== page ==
Aung Zaw (Burma), Siamak Ghaderi (Iran), Mikhail Zygar (Russia), Ferial Haffajee (South Africa)

2013
Janet Hinostroza (Ecuador), Bassem Youssef (Egypt), Nedim Şener (Turkey), Nguyen Van Hai (Vietnam)

2012
Mauri König (Brazil), Dhondup Wangchen (China), Azimjon Askarov (Krygyzstan), Mae Azango (Liberia)

2011
Mansoor al-Jamri (Bahrain), Natalya Radina (Belarus), Javier Valdez Cárdenas (Mexico), Umar Cheema (Pakistan)

2010
Mohammad Davari (Iran), Nadira Isayeva (Russia), Dawit Kebede (Ethiopia), Laureano Márquez (Venezuela)

2009
Mustafa Haji Abdinur (Somalia), Naziha Réjiba (Tunisia), Eynulla Fatullayev (Azerbijan), J.S. Tissainayagam (Sri Lanka)

2008
Bilal Hussein (Iraq), Danish Karokhel and Farida Nekzad (Afghanistan), Andrew Mwenda (Uganda), Hector Maseda Gutiérrez (Cuba)

2007
Dmitry Muratov (Russia), Mazhar Abbas (Pakistan), Adela Navarro Bello (Mexico), Gao Qinrong (China)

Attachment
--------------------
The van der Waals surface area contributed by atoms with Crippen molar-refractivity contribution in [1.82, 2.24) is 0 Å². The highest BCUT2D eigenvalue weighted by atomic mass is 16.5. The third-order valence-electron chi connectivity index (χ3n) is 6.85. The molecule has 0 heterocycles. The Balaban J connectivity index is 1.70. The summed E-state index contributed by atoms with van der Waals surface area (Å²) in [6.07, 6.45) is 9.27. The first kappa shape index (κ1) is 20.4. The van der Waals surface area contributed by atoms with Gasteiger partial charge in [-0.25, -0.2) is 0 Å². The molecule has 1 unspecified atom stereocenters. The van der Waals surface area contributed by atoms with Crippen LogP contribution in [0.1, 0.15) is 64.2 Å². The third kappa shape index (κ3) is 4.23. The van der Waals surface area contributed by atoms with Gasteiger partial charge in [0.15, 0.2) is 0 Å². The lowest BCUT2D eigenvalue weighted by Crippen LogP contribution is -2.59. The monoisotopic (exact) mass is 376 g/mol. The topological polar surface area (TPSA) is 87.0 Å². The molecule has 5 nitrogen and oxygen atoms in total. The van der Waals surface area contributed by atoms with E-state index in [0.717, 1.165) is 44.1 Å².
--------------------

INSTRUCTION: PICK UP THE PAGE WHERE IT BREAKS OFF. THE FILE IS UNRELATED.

2006
Jesús Abad Colorado (Colombia), Jamal Amer (Yemen), Madi Ceesay (The Gambia), Atwar Bahjat (Iraq)

2005
Galima Bukharbaeva (Uzbekistan), Beatrice Mtetwa (Zimbabwe), Lúcio Flávio Pinto (Brazil), Shi Tao (China)

2004
Svetlana Kalinkina (Belarus), Aung Pwint and Thaung Tun (Burma), Alexis Sinduhije (Burundi), Paul Klebnikov (United States)

2003
Abdul Samay Hamed (Afghanistan), Aboubakr Jamai (Morocco), Musa Muradov (Russia), Manuel Vázquez Portal (Cuba)

2002
Ignacio Gómez (Colombia), Tipu Sultan (Bangladesh), Irina Petrushova (Kazakhstan), Fesshaye Yohannes (Eritrea)

2001
Jiang Weiping (China), Geoff Nyarota (Zimbabwe), Horacio Verbitsky (Argentina), Mazen Dana (West Bank)

2000
Zeljko Kopanja (Bosnia-Herzegovina), Modeste Mutinga (DRC), Steven Gan (Malaysia), Mashallah Shamsolvaezin (Iran)

1999
Jesús Joel Díaz Hernández (Cuba), Baton Haxhiu (Kosovo), Jugnu Mohsin and Najam Sethi (Pakistan), María Cristina Caballero (Columbia)

1998
Grémah Boucar (Niger), Gustavo Gorriti (Panama), Pavel Sheremet (Belarus), Ruth Simon (Eritrea)

1997
Viktor Ivancic (Croatia), Freedom Neruda (Ivory Coast), Christine Anyanwu (Nigeria). Ying Chan (United States) and Shieh Chung-Liang (Taiwan)

1996
Ocak Isik Yurtçu (Turkey), Daoud Kuttab (Palestinian Authority), J. Jesus Blancornelas (Mexico), Yusuf Jameel (India)